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Dolce sentier,
Colle, che mi piacesti,
Ov' ancor per usanza Amor mi mena;
Ben riconosco in voi l' usate forme,
Non, lasso, in me.





The Poem begins with the description of an obscure village, and of the pleasing melancholy which it excites on being revisited after a long

absence. This mixed sensation is an effect of

the Memory. From an effect we naturally ascend to the cause; and the subject proposed is then unfolded with an investigation of the nature and leading principles of this faculty.

It is evident that there is a continued suc

cession of ideas in the inind, and that they introduce each other with a certain degree of

regularity. Their complexion depends greatly on the different perceptions of pleasure and pain which we receive through the medium of sense; and, in return, they have a considerable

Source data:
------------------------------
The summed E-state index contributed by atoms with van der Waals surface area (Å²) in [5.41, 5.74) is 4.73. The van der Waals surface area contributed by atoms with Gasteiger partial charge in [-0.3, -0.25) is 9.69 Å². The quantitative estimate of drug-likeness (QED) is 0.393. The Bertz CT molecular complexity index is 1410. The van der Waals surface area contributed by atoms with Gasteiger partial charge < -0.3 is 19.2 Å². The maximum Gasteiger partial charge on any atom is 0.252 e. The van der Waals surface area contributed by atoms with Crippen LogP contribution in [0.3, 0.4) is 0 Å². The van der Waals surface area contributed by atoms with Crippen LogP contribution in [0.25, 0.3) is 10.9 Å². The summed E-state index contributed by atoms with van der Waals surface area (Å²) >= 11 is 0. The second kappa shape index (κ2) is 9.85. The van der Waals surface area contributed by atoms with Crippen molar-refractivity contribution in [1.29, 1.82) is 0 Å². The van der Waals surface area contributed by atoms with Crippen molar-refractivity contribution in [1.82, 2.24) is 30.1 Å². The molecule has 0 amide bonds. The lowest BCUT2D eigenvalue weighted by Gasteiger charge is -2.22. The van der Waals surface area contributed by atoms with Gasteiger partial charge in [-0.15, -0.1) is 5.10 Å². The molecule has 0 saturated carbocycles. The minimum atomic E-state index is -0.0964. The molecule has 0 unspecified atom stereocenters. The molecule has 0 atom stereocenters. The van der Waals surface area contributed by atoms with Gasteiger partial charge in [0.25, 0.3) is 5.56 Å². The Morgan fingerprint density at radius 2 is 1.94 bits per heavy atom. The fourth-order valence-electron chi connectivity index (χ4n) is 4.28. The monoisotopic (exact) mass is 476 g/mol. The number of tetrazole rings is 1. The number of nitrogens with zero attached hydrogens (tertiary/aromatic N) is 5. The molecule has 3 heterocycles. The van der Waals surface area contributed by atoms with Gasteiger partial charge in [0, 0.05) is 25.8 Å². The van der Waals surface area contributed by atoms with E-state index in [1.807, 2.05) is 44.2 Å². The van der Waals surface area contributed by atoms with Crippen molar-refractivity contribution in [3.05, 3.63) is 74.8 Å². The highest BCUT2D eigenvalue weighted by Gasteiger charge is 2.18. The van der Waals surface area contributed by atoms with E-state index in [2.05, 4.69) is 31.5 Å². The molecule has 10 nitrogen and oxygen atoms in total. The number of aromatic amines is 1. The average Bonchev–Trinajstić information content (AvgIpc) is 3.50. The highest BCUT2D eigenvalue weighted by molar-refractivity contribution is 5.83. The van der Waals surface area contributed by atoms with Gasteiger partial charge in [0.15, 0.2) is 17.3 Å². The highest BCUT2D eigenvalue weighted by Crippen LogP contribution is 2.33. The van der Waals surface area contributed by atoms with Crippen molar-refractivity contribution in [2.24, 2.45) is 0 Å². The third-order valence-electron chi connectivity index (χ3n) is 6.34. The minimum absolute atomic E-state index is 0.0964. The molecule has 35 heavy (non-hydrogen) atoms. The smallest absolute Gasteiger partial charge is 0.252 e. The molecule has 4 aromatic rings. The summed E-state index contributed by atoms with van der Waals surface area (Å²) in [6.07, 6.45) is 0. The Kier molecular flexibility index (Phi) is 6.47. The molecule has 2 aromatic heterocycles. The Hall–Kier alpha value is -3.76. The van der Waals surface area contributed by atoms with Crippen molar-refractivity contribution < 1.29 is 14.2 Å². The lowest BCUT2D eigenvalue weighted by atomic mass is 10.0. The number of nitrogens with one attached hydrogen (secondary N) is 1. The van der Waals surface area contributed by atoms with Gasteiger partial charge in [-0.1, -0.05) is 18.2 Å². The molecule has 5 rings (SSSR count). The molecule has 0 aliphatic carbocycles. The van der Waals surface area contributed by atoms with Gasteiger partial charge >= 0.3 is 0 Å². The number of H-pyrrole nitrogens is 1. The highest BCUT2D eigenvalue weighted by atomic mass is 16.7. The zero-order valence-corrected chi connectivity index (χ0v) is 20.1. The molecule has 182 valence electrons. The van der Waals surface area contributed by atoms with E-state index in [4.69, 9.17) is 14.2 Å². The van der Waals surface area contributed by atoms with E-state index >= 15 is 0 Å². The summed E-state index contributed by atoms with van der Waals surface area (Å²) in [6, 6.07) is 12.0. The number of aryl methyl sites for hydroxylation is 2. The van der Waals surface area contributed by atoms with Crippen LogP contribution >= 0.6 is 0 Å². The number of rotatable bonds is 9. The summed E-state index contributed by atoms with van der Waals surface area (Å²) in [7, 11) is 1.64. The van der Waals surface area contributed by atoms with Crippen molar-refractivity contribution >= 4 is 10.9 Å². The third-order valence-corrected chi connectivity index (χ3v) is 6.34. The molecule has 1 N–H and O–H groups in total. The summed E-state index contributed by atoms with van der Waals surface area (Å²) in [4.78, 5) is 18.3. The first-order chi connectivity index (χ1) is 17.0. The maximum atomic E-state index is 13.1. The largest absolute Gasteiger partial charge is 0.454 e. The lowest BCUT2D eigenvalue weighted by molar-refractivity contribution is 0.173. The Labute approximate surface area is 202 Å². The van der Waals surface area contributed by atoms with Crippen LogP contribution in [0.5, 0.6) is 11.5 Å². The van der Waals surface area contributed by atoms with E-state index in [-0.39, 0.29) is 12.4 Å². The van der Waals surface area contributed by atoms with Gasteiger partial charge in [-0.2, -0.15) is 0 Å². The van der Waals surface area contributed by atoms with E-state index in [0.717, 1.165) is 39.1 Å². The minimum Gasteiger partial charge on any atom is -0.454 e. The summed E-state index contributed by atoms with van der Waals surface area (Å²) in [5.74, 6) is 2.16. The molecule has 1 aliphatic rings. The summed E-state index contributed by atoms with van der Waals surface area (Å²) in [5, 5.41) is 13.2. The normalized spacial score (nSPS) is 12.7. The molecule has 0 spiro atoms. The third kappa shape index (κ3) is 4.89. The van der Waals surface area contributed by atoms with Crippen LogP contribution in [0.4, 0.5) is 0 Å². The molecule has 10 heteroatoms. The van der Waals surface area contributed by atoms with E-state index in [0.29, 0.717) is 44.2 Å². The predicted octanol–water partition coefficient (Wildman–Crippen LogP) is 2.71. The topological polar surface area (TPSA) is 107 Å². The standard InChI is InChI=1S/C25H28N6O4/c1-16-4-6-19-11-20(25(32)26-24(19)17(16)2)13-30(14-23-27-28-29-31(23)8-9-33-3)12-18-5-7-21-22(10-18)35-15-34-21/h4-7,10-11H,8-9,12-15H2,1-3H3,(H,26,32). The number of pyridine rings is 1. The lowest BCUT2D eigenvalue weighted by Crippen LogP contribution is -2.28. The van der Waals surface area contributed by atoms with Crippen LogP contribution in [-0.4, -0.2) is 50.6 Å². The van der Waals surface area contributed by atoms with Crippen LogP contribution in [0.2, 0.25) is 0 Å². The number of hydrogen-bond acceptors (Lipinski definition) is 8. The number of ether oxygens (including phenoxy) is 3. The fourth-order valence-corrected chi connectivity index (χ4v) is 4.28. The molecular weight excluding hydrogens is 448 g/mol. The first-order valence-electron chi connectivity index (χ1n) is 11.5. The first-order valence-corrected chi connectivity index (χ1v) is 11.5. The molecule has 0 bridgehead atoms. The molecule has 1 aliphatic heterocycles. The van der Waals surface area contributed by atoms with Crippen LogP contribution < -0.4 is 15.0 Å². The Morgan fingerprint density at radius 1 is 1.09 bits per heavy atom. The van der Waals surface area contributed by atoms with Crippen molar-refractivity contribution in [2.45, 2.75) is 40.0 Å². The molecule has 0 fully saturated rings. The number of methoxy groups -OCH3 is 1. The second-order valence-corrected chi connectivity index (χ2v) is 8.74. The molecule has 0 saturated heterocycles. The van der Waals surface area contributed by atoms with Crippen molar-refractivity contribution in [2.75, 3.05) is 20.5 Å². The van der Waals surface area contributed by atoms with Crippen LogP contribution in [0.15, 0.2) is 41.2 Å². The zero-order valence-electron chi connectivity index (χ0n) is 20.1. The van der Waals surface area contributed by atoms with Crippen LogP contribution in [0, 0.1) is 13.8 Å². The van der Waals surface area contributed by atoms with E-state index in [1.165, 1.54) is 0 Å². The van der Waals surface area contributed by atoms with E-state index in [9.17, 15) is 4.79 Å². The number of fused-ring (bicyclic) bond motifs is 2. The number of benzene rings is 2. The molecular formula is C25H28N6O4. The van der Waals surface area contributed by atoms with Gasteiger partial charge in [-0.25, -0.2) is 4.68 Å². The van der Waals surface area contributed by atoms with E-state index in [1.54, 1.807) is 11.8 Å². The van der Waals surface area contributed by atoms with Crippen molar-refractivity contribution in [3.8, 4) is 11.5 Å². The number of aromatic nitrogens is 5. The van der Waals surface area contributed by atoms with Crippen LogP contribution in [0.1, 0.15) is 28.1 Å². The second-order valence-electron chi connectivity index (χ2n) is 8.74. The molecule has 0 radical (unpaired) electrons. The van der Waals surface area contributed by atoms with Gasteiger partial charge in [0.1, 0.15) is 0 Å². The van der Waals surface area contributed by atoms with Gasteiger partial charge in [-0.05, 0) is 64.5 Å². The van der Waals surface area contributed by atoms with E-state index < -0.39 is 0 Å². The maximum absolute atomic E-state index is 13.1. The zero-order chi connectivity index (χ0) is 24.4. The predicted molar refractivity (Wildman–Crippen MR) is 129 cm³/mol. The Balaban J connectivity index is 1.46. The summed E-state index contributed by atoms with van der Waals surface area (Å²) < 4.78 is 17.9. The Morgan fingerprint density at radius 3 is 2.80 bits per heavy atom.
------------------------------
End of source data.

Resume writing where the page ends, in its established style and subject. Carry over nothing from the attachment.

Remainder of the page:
influence on the animal economy.

They are sometimes excited by sensible objects, and sometimes by an internal operation of the mind. Of the former species is most probably the memory of brutes; and its many sources of pleasure to them, as well as to us, are considered in the first part. The latter is the most perfect degree of memory, and forms the subject of the second.

When ideas have any relation whatever, they are attractive of each other in the mind; and the perception of any object naturally leads to the idea of another, which was connected with it either in time or place, or

which can be compared or contrasted with it.

Hence arises our attachment to inanimate ob

jects; hence also, in some degree, the love of our country, and the emotion with which we contemplate the celebrated scenes of antiquity. Hence a picture directs our thoughts to the original: and, as cold and darkness suggest forcibly the ideas of heat and light, he, who feels the infirmities of age, dwells most on whatever reminds him of the vigour and vivacity of his youth.

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